The Grand ‘Ol Planet Debate

Posted by Mike Merritt in Science on

Well, thought I might chime in on the whole “What is the definition of a planet?” debate. I know what I’m about to say here is going to be highly controversial, so please bear with me.

I’m a bit appalled about this uproar over defining the characteristics of a planet. It seems to me, that in an effort to save Pluto’s status as a planet, the International Astronomical Union has come up with the strangest definition:

A planet is a celestial body that (a) has sufficient mass for its self-gravity to overcome rigid body forces so that it assumes a hydrostatic equilibrium (nearly round) shape, and (b) is in orbit around a star, and is neither a star nor a satellite of a planet.

Say what? Does that mean that every round rock, gas, or iceball out there that orbits the sun is now a planet? That could be just the case. Under the definition, recently discovered 2003 UB313, Ceres (formerly a very spherical astroid) and Charon (formerly Pluto’s own moon) now become planets. Had enough? Well, perhaps not the IAU, either. There’s more…rocks like Sedna, 2005_FY9, and even what I’d consider the least likely of the top candidates, 2003_EL61, could also be considered planets sometimes in the future.

Maybe I’m missing something here, but Pluto has always been a mystery to me, ever since I learned the names of the planets. Why is this icy rock with a very thin atmosphere considered a planet? Because it’s round and goes around the sun? Well, so does the moon (which also has a very thin atmosphere), but under the new definition, we’re still considering it a moon. So, I’m sure some of you might say, “Ok, but it’s spherical in nature, has gravity, and all that. It can’t be just an astroid or something else.” Fine, fair enough, you got me. So, what does all this tell me? Failed planet. Something that was going to potenitally form into a planet or a moon, but something happened where either a true atmosphere never formed, or it was blown away millions of years ago.

Would it not be simpler to define a planet this way? Well, at first glance, this might scrub Pluto off the list, along with the other rocks being considered, but not necessarily. What about two categories, so we’re not kidding anybody: Major Planet and Failed Planet. Group all the gaseous-type planets (like the big 8) in the first group. Then put all the rocks that have a spherical (none of this oblong stuff) that are rock or rock and partially ice into the second group. You could even further divide the two groups if you want. Here’s two of my proposed defintions. The first would be highly controversial (because of Pluto), and the second not so much:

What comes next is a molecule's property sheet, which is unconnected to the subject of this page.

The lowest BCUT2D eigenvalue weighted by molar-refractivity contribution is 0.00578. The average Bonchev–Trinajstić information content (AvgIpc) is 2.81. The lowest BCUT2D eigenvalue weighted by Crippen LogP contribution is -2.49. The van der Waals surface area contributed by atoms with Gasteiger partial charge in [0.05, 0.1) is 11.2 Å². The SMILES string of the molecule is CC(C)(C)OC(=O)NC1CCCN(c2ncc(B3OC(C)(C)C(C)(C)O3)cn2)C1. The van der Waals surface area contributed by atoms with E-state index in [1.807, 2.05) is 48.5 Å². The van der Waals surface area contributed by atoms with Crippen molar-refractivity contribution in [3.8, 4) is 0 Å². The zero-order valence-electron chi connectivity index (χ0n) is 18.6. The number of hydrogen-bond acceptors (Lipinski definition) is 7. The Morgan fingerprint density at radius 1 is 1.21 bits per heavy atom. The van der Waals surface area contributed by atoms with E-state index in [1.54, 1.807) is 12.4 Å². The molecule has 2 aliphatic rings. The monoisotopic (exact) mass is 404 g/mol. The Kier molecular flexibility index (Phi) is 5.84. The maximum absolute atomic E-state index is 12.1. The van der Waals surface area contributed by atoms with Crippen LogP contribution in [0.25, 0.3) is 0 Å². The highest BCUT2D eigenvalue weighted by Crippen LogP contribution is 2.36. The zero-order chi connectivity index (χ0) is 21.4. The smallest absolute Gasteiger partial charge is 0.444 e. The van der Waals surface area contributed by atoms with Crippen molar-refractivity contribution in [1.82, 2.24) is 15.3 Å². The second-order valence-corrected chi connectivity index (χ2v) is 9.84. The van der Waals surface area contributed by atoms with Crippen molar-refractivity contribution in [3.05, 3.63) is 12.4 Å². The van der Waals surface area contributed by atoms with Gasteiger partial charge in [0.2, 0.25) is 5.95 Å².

1. A planet is a celestial body that (a) has sufficient mass for its self-gravity to overcome rigid body forces so that it assumes a hydrostatic equilibrium (nearly round) shape, (b) is in orbit around a star, and is neither a star nor a satellite of a planet, and (c) has an atmosphere thicker than [arbitrary number here].

2. A planet is a celestial body that (a) has sufficient mass for its self-gravity to overcome rigid body forces so that it assumes a spherical or bulged spherical shape, and (b) is in orbit around a star, and is neither a star nor a satellite of a planet. A planet shall be classifed into Major Planets or those that possess an atmosphere thicker than [number], and Failed Planets or those that do not possess an atmosphere or possess and atmosphere thinner than [number].

There, two definitions that might work. The first obviously gets rid of anything without an true atmosphere, and the second keeps Pluto and any astroid field and Kuiper Belt object that comes our way, but further clarifies how they’re labelled. Both kinds could also be Plutons, a planet that takes more than 200 Earth years to orbit the sun, and has a highly elliptical orbit.

I don’t know, it’s just always been hard for me to see Pluto as a planet in the first place (other than the fact the textbooks said so), and all this seems merely to be a compromise between those who’d like to see Pluto stay and those who’d like it gone. Is Pluto or these other considered objects a planet? Only you can decide. On a last note, I will boycott whoever supports the promotion of things like 2003_EL61 to a planet. That is a weird shaped rock, NOT a planet. I mean, look at its satellites. Those are not anywhere near spherical. At least Pluto/Charon, and 2003 UB313 have spherical moons.

No Comments







Nobody has shared their thoughts yet!